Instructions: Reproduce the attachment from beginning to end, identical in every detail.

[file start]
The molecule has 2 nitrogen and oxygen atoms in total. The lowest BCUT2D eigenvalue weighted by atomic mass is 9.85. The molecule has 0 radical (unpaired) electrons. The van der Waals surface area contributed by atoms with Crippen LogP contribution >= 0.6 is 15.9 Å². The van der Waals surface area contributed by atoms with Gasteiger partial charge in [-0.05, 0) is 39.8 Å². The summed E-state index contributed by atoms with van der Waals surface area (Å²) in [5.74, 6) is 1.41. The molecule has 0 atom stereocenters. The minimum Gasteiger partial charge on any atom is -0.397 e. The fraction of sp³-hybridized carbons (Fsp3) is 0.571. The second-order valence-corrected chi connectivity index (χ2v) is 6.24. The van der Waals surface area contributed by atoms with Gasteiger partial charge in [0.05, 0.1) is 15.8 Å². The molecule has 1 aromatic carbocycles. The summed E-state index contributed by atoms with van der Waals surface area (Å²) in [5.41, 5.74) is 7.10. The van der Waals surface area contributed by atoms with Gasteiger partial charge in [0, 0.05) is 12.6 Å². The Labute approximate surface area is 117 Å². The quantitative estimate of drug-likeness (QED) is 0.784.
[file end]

The molecule has 2 nitrogen and oxygen atoms in total. The lowest BCUT2D eigenvalue weighted by atomic mass is 9.85. The molecule has 0 radical (unpaired) electrons. The van der Waals surface area contributed by atoms with Crippen LogP contribution >= 0.6 is 15.9 Å². The van der Waals surface area contributed by atoms with Gasteiger partial charge in [-0.05, 0) is 39.8 Å². The summed E-state index contributed by atoms with van der Waals surface area (Å²) in [5.74, 6) is 1.41. The molecule has 0 atom stereocenters. The minimum Gasteiger partial charge on any atom is -0.397 e. The fraction of sp³-hybridized carbons (Fsp3) is 0.571. The second-order valence-corrected chi connectivity index (χ2v) is 6.24. The van der Waals surface area contributed by atoms with Gasteiger partial charge in [0.05, 0.1) is 15.8 Å². The molecule has 1 aromatic carbocycles. The summed E-state index contributed by atoms with van der Waals surface area (Å²) in [5.41, 5.74) is 7.10. The van der Waals surface area contributed by atoms with Gasteiger partial charge in [0, 0.05) is 12.6 Å². The Labute approximate surface area is 117 Å². The quantitative estimate of drug-likeness (QED) is 0.784.